Thursday, December 18, 2014   




Clearing the air

Kenneth Foo

Wednesday, January 18, 2012


A breath of fresh air is on the way at last - if you can hold out to 2014.

That's the date for tying Hong Kong pollution gauges to air-quality standards of the World Health Organization.

And new measures to clear the foul air will include car-free zones, more railways and scrapping old polluting vehicles.

Secretary for the Environment Edward Yau Tang-wah yesterday revealed a series of steps to update the Air Quality Objectives.

Seven types of emissions will be monitored, and sulfur dioxide, nitrogen dioxide, carbon monoxide and lead will be subject to the most stringent standards of the WHO.

The remainder - including respirable and fine particulates - will be monitored according to the lower end of WHO standards. The objectives will be reviewed every five years.

But some experts slammed the moves as not tough enough.

Anthony Hedley, honorary professor of the School of Public Health at the University of Hong Kong, accused the government of setting up " lax and interim targets that masquerade as long-term solutions to a problem that requires more drastic action."

Yau said the government will adopt the new standards as the benchmark for conducting environmental impact reports for its construction projects.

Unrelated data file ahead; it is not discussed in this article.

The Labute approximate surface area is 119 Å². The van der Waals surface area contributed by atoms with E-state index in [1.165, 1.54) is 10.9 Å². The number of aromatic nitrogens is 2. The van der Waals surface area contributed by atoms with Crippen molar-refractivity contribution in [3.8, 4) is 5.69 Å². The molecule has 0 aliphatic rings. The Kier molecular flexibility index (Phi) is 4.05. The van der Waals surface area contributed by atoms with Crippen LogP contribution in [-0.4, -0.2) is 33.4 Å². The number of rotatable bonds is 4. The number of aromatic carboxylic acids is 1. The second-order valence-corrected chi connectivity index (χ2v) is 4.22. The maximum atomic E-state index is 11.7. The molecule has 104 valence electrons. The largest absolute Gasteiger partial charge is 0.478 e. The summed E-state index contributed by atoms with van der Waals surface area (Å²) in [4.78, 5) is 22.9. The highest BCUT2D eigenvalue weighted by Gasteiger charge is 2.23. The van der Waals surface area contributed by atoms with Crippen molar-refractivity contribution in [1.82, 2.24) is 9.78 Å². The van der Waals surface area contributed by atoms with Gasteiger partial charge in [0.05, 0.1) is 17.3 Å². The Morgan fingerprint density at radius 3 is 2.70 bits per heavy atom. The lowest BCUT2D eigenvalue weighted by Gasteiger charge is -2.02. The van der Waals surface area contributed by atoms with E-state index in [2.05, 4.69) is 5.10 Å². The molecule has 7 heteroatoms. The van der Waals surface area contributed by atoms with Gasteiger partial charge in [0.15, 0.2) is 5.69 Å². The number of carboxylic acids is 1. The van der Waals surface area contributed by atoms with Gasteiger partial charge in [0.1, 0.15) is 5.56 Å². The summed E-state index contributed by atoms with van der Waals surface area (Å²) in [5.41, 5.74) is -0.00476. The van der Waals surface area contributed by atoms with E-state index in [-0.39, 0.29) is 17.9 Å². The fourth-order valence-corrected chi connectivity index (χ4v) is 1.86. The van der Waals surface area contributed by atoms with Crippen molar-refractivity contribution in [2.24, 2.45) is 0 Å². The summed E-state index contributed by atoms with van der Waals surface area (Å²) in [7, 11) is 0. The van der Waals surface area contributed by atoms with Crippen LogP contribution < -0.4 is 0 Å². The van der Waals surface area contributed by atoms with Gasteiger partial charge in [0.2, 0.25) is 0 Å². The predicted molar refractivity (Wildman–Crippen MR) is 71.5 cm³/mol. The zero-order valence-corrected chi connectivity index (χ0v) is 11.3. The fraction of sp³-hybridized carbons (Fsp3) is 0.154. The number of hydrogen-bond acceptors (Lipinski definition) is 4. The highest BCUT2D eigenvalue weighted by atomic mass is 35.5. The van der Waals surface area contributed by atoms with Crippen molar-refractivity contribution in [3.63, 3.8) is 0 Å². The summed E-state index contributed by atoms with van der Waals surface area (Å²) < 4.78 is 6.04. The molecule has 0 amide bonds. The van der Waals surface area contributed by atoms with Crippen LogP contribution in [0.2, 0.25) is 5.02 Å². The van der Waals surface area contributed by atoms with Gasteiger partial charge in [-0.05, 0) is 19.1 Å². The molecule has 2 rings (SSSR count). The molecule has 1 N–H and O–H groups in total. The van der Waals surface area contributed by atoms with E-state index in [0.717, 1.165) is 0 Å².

But there will be a three-year transitional period for private developments to adjust to the new rules.

"For the standards to be implemented, clearly defined goals, effective means and an emission- reduction package with the consensus of the people ar
e of paramount importance," Yau said.

He declined to estimate the social and economic costs of the new objectives.

They come as Chief Executive Donald Tsang Yam-kuen, who had pledged to clean up the city's air, enters the last months of his administration.

During his election campaign in 2006, he vowed a " blue sky" policy.

While pollutants from the mainland have declined following an emission control pact with the Guangdong government, pollution from vehicles has hurt efforts.

The Airport Authority backed the proposed new objectives and will use them if the government allows it to build a third runway.

The authority said it will follow them for conducting air-quality assessments.

It also backed the retirement of old vehicles and a tree-planting campaign.

A spokesman for the Hong Kong General Chamber of Chamber supported the moves as it said pollution is the top environmental concern of business.

But campaigners are critical.

The head of environmental strategy at Civic Exchange, Mike Kilburn, said: " It is a move that we have been waiting years for years but we are extremely disappointed as the objectives are not strict enough to make any positive impact on air quality."

Hedley said public health safety demands that the cap on sulfur dioxide should be set much lower than the proposed rate of 125 micrograms per cubic meter.

The University of Hong Kong yesterday released an update of its Hedley Environmental Index, which shows the impact of pollution on public health.

The new index will have a map showing real-time levels of pollutants at 14 monitoring stations and will benchmark itself to WHO standards.

Based on calculations made from the index, experts have raised their estimates to an average of 3,200 deaths annually - compared with 1,000 made in the previous study.

Economic loss is estimated to be HK$40 billion a year.


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